Oaxaca is a city of small, but interesting museums, many of which are free or very cheap to enter. The city’s most esteemed museum is the Museo de las Culturas Oaxaca, which takes visitors on a journey from ancient times to present-day Oaxaca. The star of the show is The Treasure of Tomb 7, a display of 14th-century Mixtec exhibits of carved bone, gold jewelry, and precious stones. These treasures were discovered in 1932 at the nearby site of Monte Albon. The splendid ex-convent is situated adjacent to Templo de Santo Domingo and the architecture alone is worthy of the entry fee. As a bonus, there are alluring views over the botanical garden.
Just around the corner is the Museo de la Filatelia, a small museum dedicated to stamps. With a smattering of contemporary art thrown and an impressive giant cactus in the courtyard, it’s an attractive space. Other museums worth checking out include the Museo Textil de Oaxaca, a tiny, but cute museum showcasing the state’s traditional textiles, and Museo de los Pintores which hosts exhibitions by national and international artists.
Make sure you have bountiful space in your bags when you come to Oaxaca – the shops and galleries are crammed with tempting textiles, woodcarvings, jewelry, ceramics, and an endless variety of handicrafts of all types. The vast majority of shops are located between the Zocalo and Tempo de Santo Domingo in the colorful buildings which line the streets. For a one-stop shop, hot foot it to La Casa de Artesianias, a government cooperative that consists of several rooms displaying affordable handicrafts. Mercado 20 de Noviembre is the place to head for embroidered blouses, handcrafted huaraches (leather sandals) and household items with a Mexican twist.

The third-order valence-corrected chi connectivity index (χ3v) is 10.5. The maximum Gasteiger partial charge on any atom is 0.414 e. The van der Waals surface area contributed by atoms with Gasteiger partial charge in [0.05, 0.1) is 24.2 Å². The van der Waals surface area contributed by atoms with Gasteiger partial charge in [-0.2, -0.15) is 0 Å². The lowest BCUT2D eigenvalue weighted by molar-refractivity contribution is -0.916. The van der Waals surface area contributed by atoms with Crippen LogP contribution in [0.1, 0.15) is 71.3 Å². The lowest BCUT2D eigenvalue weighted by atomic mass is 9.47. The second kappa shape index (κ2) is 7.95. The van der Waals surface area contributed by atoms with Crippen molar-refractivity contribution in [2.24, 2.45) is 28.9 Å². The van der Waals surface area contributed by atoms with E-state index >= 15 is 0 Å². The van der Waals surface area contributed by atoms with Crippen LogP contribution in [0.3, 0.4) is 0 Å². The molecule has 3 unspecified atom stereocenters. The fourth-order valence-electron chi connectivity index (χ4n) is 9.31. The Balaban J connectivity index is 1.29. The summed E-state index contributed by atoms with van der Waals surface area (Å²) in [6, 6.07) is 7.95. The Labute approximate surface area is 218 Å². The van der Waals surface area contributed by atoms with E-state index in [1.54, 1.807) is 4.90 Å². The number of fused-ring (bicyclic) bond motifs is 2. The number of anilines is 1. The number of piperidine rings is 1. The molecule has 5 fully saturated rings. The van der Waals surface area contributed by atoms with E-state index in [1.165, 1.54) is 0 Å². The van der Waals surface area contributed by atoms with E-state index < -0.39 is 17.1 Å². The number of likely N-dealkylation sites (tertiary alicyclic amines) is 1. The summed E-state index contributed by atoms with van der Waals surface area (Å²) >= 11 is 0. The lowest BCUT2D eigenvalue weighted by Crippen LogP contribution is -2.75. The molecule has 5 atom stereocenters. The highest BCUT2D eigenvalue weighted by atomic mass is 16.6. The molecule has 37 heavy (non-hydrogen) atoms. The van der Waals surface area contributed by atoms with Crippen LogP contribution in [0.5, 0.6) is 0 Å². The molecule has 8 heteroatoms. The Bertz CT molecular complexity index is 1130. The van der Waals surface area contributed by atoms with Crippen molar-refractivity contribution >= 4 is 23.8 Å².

Oaxaca is a mere taxi or bus ride from the Zapotec ruins of Monte Alban. Believed to have been built in about 500 BC, the hilltop city was home to about 18,000 people. In addition to being a complex of palaces, pyramids, plazas tombs, and ball courts, it was an important political and administrative center. For hundreds of years, Monte Alban was forgotten but was rediscovered in the 19th century. These days, it is fascinating to explore and, with a little imagination, envision what it may have been like back in the day. Highlights include the stepped pyramids overlooking the main plaza and the Danzunte Gallery consisting of intricately carved slabs. A Museum at the entrance displays ceramics and sculptures found at the site. The ruins can be reached by taxi or a local bus or alternatively, you can take a tour.
Hierve el Agua
If you want to escape the city streets and lose yourself in nature, Hierve el Agua will hit the spot. About an hour and a half from the city, numerous trails surround a stunning petrified waterfall. A rock formation created from spring water runoff, there are only two phenomena of this type in the world, the other being in Turkey. After a hike, cool off by soaking in the (rather chilly) emerald-green natural mineral springs while taking in views across the mountains. The easiest way to experience Hierve el Agua is on a tour, although with a little effort, you can get there by public transport via Mitla.